Okay, I’ll confess the truth after that click grabbing headline, my primary phone is an iPhone however for work, I ditched the BlackBerry for my old Nokia 3310 and don’t plan on going back!
There’s a number of reasons why I prefer it, such as its long battery life (a week) and the fact that I can properly lock its keypad so that I don’t keep pocket dialing my colleagues but I think one of the main reasons is nostalgia, nostalgia at the fact that the Nokia 3310 was easily one of the most important milestones in mobile phone evolution.
I remember when my dad bought the first mobile phone in our family, it’s funny to think that my daughter has never known a world in which people don’t have a smartphone, let alone a mobile. My dad’s Motorola was for emergencies after I’d had a particularly bad asthma attack. The device was large and heavy, not like the old bricks seen in 80s movies but pretty close. It was 2000 and mobile prices had plummeted, allowing a sudden surge in adoption where before such a thing was a luxury only afforded by the elite. The device cost around £30 on Pay As You Go from Orange. The idea of topping up rather than paying a monthly bill was relatively new too.
The device had customisable ringtones, you could select a British ring ring, or even a German or U.S.A. style ring, it was awfully clever! As an added treat, it also had a special ringtone called Music that would beep out a bit of Mozart.
A year later I turned 13 and like several in my school, I got a mobile phone for my birthday. In that short time they’d evolved a little bit. Manufacturers were desperately having to compete with each other like never before, all designing slightly different shapes of plastic with their spiked antennas on top, all trying desperately now to appeal not just to an elite business class but to a younger, more fashion minded audience too. I got a Phillips Savvy as my first phone. It had a clever feature where you could send smiley faces to other Phillips Savvy users and it had a plethora of funky musical ringtones. It was also blue, no more black and grey!
I remember the first time I saw a Nokia 3310. I remember wondering what it was. It looked a bit like a phone but it couldn’t have been, it must have been a new kind of Gameboy, after all, how could a phone work without an aerial? Of course it had an aerial but until then, the majority of phones had one that protruded out the top and stabbed you in the groin, unless you were one of those losers who strapped their phone to their belt, in which case it stabbed you in the belly instead.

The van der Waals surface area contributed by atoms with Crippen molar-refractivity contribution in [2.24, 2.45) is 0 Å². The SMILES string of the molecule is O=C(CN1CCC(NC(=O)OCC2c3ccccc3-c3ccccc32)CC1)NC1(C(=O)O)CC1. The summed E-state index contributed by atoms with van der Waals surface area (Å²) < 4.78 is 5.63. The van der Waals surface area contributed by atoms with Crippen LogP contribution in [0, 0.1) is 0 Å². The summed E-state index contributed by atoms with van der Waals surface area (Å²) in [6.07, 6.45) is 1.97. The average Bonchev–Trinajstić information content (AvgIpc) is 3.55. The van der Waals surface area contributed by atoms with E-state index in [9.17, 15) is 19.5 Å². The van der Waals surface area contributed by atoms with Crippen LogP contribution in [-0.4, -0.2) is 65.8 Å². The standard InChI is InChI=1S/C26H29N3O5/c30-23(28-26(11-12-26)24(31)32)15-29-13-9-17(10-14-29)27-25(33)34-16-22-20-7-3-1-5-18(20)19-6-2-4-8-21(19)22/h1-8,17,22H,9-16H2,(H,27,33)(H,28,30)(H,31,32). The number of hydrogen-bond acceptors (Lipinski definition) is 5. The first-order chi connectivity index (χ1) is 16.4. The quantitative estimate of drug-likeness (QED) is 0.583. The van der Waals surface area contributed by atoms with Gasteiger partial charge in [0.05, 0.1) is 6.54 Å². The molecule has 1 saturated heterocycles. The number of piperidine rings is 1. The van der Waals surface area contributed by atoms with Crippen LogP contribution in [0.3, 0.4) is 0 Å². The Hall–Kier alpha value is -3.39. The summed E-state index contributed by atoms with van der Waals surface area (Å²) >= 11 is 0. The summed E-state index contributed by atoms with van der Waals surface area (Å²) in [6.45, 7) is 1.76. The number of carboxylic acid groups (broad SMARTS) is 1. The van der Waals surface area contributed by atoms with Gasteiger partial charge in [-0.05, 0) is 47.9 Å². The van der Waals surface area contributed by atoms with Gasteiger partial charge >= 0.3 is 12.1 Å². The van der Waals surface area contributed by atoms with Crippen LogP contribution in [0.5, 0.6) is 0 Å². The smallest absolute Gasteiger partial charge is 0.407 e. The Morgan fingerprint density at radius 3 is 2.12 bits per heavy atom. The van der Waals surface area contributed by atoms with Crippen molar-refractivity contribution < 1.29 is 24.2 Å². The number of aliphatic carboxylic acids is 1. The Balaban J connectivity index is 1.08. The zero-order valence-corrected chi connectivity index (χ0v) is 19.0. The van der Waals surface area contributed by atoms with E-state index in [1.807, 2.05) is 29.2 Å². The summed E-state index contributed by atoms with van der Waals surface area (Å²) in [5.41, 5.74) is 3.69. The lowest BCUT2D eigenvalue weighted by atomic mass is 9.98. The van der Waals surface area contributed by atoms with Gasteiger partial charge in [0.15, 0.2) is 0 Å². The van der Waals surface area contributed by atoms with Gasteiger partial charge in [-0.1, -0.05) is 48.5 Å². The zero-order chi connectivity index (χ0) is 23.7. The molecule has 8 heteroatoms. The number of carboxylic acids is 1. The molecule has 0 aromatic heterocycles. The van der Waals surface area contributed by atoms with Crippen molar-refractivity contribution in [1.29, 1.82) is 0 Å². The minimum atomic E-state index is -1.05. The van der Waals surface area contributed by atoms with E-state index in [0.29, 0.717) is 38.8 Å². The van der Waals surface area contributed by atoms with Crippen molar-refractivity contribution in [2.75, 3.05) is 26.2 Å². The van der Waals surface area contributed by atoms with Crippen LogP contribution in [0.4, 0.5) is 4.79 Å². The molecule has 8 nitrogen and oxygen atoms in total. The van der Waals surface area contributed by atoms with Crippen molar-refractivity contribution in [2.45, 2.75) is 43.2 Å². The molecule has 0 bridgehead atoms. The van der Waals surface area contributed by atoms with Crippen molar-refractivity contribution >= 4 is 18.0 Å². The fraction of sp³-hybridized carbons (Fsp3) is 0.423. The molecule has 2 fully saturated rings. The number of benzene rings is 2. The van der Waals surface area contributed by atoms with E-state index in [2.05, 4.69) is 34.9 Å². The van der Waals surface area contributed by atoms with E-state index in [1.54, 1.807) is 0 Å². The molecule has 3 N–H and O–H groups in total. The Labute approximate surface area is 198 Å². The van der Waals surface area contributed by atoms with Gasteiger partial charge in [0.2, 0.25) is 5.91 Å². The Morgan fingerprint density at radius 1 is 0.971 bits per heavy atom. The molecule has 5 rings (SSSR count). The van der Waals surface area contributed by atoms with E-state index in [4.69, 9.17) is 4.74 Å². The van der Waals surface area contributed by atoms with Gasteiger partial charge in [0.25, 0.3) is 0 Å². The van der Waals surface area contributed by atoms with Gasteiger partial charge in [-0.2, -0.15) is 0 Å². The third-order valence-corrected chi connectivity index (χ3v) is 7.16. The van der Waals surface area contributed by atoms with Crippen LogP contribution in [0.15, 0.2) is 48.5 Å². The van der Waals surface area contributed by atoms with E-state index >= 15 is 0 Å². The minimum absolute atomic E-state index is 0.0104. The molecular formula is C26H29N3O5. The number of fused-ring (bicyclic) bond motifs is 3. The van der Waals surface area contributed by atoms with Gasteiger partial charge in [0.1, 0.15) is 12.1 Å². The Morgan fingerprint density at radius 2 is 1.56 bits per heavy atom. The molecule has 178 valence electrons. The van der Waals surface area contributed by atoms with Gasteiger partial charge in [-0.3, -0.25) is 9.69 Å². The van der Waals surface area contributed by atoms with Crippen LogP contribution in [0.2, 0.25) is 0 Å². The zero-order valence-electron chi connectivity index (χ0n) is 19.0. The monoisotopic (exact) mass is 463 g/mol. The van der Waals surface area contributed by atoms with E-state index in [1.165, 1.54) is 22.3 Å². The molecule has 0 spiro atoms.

It wasn’t just the lack of aerial that suggested toy to me either, it was colourful, not just colourful but covered in pictures! Nokia had realised something that Apple has recently rediscovered with its arrival on the smart watch scene. If you expect people to carry a device with them all day long, being seen with it where ever they go, you’ve got to allow them to make it there own. Nokia did this in several ways.
The device was brilliantly customisable, you could remove the outer casing and replace it with one of thousands being produced. It also introduced truly customisable ringtones, you could either buy or send them to others by SMS text message or you could create them yourself using the built in composer. To this day, I still have Coldplay’s Clocks beeping out of my phone, having punched in the button presses needed to recreate it in the composer after dialing up to a website that listed all the key combinations I could possibly want, much like cheat codes.
We also had screensavers, little pixel art images that would show up on the screen after a few seconds. You could even send these pictures in text messages, all it took was the cost of three messages. That was something else the phone gave the masses, the ability to send long text messages that were strung together. These days most people are oblivious to the fact that their text messages are limited to being not much longer than a tweet, any longer and you’re paying for multiple messages, Nokia’s 3310 brought that to the mainstream.
And if looks, sound and screensavers weren’t enough, you could even get customised operator logos, didn’t like the plain old Orange on your screen? No problem, replace it with whatever image you want. Before long we even got the Nokia 3330, an identical phone except it had WAP internet access. I remember my shock when someone showed me a WAP page about the second series of Big Brother on their phone. These days, the old mobile internet is long forgotten, replaced with the real thing.
The Nokia 3310 is often hailed for its long life and sturdiness but lots of phones had that. No the 3310, gave us something much more important, it gave us or personalisation, something that my work BlackBerry certainly doesn’t offer me but almost every other phone on the market does. We may have lost the fancy outer casings, though that hasn’t stopped people adding their own anyway, we may have phones that recognise the new names of the networks (my 3310, still tells me I’m connected to One and One) but the stuff that makes our phones ours? That started with this little phone over a decade ago.